Enterprises have multiple-faceted challenges and they require multiple- faceted people. Even though individuals may hold a specific position job title, success in the civilian work force demands avenues where the human resource can contribute in multiple ways.

If a contributor has experience and training in several areas the business can utilize, that makes him or her  a valuable resource and it is likely they will be professionally fulfilled and rewarded from doing so. Military personnel have specialty training and focus; few have a wide view of what is in front of them, particularly with respect to military vs. civilian professional settings.

It all comes down to the workers having an element of control in the future success for both themselves and the company and having the opportunity to realize their potential in that regard.

If the professional is in a narrow, technical discipline and his or her expectations are to have others support them in that role or if they are more comfortable in a "Stove-piped" professional setting and not attuned to group dynamics and the often politically correct nature of the civilian organization, they perhaps belong in technical roles and they do not belong in management roles at the onset of their employ.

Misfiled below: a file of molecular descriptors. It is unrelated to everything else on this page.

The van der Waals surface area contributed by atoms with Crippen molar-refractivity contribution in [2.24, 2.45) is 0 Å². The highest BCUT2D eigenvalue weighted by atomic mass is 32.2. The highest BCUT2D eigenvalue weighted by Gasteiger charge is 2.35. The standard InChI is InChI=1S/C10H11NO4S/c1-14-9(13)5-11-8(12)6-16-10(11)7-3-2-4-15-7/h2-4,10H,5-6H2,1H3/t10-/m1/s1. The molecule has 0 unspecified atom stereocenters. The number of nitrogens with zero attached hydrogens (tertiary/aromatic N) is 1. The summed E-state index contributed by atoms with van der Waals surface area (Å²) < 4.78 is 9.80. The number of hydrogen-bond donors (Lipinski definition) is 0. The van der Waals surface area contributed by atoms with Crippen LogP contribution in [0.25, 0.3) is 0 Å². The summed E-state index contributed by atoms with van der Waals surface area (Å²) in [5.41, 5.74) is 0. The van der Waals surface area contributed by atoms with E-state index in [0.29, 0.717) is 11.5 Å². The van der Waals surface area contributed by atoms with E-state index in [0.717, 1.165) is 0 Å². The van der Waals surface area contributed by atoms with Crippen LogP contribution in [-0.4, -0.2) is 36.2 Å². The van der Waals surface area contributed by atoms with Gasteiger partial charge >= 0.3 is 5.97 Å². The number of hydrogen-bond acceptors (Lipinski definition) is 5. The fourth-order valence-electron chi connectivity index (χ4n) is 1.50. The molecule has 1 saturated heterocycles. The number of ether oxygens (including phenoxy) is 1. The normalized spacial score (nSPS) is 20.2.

Summary

In fairness to veterans and to our hopes for them in the future, we must understand these above distinctions, build on Role 1, understand the risk in Role 2 and assist wherever possible.

Above all, a respectful partnership and realistic expectations must evolve between the veteran and the company for success in transitioning former military personnel into the civilian work force. This must be achieved through education, training, communication and assessment of both the veteran and the company personnel

About the Author:

Ken Larson is a 2 Tour US Army Vietnam Veteran, retired after 36 Years in the Defense Industrial Complex, having worked on 25 major weapons systems, many of which are in use today in the Middle East. He concluded his career with his own consulting firm.
As a MicroMentor Volunteer Counselor Ken receives many inquiries from small companies wishing to enter or enhance their position in federal government contracting.













 

Wednesday, July 01, 2015

Portrait of a Crooked Government Contractor

Image:  The Economist

COMPUTER SCIENCES CORPORATION (CSC)  –  Waste, Fraud and Abuse BY THE NUMBERS

Financial Manipulation

“SEC Press Release”

” The Securities and Exchange Commission today charged Computer Sciences Corporation and former executives with manipulating financial results and concealing significant problems about the company’s largest and most high-profile contract.CSC agreed to pay a $190 million penalty to settle the charges, and five of the eight charged executives agreed to settlements. ”